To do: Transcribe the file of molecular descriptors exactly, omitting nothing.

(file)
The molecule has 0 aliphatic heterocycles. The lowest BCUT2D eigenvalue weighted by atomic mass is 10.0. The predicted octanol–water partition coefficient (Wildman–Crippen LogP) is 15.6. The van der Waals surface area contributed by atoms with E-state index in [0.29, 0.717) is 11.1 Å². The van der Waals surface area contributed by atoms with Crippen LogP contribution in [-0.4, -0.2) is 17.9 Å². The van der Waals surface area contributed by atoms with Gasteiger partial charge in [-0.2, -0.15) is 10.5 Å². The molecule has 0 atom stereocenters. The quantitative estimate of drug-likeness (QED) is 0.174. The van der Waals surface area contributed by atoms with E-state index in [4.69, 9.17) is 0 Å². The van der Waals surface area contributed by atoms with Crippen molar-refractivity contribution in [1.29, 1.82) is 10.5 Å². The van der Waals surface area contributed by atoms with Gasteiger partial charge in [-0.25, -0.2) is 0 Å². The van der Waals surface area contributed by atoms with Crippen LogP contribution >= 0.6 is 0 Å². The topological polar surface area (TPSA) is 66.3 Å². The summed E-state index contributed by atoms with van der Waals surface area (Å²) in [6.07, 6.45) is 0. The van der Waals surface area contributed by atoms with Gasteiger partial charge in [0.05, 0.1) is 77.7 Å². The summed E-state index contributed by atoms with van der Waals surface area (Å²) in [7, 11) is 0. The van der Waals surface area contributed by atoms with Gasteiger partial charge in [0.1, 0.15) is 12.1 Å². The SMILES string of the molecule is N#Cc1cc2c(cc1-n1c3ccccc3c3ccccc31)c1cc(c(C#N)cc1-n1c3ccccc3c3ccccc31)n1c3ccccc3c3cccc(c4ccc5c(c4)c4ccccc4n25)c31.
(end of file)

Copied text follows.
The molecule has 0 aliphatic heterocycles. The lowest BCUT2D eigenvalue weighted by atomic mass is 10.0. The predicted octanol–water partition coefficient (Wildman–Crippen LogP) is 15.6. The van der Waals surface area contributed by atoms with E-state index in [0.29, 0.717) is 11.1 Å². The van der Waals surface area contributed by atoms with Crippen LogP contribution in [-0.4, -0.2) is 17.9 Å². The van der Waals surface area contributed by atoms with Gasteiger partial charge in [-0.2, -0.15) is 10.5 Å². The molecule has 0 atom stereocenters. The quantitative estimate of drug-likeness (QED) is 0.174. The van der Waals surface area contributed by atoms with E-state index in [4.69, 9.17) is 0 Å². The van der Waals surface area contributed by atoms with Crippen molar-refractivity contribution in [1.29, 1.82) is 10.5 Å². The van der Waals surface area contributed by atoms with Gasteiger partial charge in [-0.25, -0.2) is 0 Å². The van der Waals surface area contributed by atoms with Crippen LogP contribution >= 0.6 is 0 Å². The topological polar surface area (TPSA) is 66.3 Å². The summed E-state index contributed by atoms with van der Waals surface area (Å²) in [6.07, 6.45) is 0. The van der Waals surface area contributed by atoms with Gasteiger partial charge in [0.05, 0.1) is 77.7 Å². The summed E-state index contributed by atoms with van der Waals surface area (Å²) in [7, 11) is 0. The van der Waals surface area contributed by atoms with Gasteiger partial charge in [0.1, 0.15) is 12.1 Å². The SMILES string of the molecule is N#Cc1cc2c(cc1-n1c3ccccc3c3ccccc31)c1cc(c(C#N)cc1-n1c3ccccc3c3ccccc31)n1c3ccccc3c3cccc(c4ccc5c(c4)c4ccccc4n25)c31.